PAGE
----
While the report indicated 70 percent of service members said they thought there would be little or no negative impact to military readiness and unit cohesion if the government were to end its ban on gays serving openly in the military, its authors said no singular group provides such strong or divergent views as the military's chaplains, The Washington Post reported online Wednesday.
The authors of the report, released Tuesday, said three of the 145 chaplains who participated in focus groups indicated they would quit or retire if the law was changed. The report indicated a split among chaplains, with many chaplains expressing opposition to a repeal while many others said they would not object.
"In the course of our review, we heard some chaplains condemn in the strongest possible terms homosexuality as a sin and an abomination, and inform us that they would refuse to in any way support, comfort, or assist someone they knew to be homosexual," the report said. "In equally strong terms, other chaplains, including those who also believe homosexuality is a sin, informed us that 'we are all sinners,' and that it is a chaplain's duty to care for all service members."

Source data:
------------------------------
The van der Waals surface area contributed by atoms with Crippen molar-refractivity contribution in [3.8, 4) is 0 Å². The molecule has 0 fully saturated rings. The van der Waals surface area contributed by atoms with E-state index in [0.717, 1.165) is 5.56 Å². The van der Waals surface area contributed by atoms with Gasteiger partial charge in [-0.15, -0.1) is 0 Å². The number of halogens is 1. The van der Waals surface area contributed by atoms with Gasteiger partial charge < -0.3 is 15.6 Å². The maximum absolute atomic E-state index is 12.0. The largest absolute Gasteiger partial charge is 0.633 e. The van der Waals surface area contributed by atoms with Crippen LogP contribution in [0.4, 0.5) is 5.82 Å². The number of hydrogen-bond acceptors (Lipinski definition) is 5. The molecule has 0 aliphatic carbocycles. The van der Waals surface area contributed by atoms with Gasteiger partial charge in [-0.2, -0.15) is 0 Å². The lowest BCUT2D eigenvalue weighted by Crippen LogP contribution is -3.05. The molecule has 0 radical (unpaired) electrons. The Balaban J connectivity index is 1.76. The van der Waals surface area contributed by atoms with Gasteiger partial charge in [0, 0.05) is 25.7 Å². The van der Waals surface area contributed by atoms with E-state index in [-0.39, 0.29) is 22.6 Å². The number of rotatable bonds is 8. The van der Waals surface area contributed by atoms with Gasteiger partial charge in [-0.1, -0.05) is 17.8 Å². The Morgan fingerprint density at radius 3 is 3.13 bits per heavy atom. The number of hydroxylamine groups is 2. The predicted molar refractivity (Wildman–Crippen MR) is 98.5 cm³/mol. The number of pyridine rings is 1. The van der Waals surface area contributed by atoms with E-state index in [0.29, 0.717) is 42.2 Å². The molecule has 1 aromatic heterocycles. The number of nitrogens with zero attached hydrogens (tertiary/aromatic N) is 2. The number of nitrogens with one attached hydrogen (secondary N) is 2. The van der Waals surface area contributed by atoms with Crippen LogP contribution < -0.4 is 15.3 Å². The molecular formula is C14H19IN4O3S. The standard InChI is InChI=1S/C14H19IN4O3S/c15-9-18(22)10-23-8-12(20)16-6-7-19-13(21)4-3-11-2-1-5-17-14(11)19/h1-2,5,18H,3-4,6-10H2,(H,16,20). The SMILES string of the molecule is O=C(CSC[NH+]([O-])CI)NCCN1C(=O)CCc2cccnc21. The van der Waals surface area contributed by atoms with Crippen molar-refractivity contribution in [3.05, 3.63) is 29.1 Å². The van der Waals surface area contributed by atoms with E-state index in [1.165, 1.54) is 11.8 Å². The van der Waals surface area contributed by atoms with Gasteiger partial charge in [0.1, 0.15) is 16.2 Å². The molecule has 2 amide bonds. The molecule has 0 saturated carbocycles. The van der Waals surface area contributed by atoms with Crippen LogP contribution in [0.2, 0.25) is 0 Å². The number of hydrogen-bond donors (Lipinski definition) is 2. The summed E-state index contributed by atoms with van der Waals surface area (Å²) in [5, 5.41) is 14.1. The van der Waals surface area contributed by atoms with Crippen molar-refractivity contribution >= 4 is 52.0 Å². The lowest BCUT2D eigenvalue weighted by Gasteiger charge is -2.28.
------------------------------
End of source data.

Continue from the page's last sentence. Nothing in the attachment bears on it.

The military has 3,000 chaplains. No percentage breakdown was provided for the focus group.
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